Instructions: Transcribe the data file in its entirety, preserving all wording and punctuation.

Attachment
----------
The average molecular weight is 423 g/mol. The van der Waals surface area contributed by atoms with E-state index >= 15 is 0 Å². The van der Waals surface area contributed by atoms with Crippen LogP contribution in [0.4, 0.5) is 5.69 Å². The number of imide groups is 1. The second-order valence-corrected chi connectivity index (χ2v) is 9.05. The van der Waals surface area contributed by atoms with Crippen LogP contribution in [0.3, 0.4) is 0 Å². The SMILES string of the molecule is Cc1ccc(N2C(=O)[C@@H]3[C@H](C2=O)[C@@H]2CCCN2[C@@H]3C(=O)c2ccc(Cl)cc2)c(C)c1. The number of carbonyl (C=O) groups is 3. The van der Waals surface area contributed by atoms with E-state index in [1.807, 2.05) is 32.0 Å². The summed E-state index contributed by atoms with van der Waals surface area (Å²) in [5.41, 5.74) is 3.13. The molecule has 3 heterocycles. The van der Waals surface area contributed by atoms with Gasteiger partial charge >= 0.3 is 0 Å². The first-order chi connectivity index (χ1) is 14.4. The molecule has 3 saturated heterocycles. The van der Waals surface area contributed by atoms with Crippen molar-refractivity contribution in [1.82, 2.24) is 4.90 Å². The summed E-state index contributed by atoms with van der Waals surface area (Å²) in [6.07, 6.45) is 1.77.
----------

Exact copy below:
The average molecular weight is 423 g/mol. The van der Waals surface area contributed by atoms with E-state index >= 15 is 0 Å². The van der Waals surface area contributed by atoms with Crippen LogP contribution in [0.4, 0.5) is 5.69 Å². The number of imide groups is 1. The second-order valence-corrected chi connectivity index (χ2v) is 9.05. The van der Waals surface area contributed by atoms with Crippen LogP contribution in [0.3, 0.4) is 0 Å². The SMILES string of the molecule is Cc1ccc(N2C(=O)[C@@H]3[C@H](C2=O)[C@@H]2CCCN2[C@@H]3C(=O)c2ccc(Cl)cc2)c(C)c1. The number of carbonyl (C=O) groups is 3. The van der Waals surface area contributed by atoms with E-state index in [1.807, 2.05) is 32.0 Å². The summed E-state index contributed by atoms with van der Waals surface area (Å²) in [5.41, 5.74) is 3.13. The molecule has 3 heterocycles. The van der Waals surface area contributed by atoms with Gasteiger partial charge >= 0.3 is 0 Å². The first-order chi connectivity index (χ1) is 14.4. The molecule has 3 saturated heterocycles. The van der Waals surface area contributed by atoms with Crippen molar-refractivity contribution in [1.82, 2.24) is 4.90 Å². The summed E-state index contributed by atoms with van der Waals surface area (Å²) in [6.07, 6.45) is 1.77.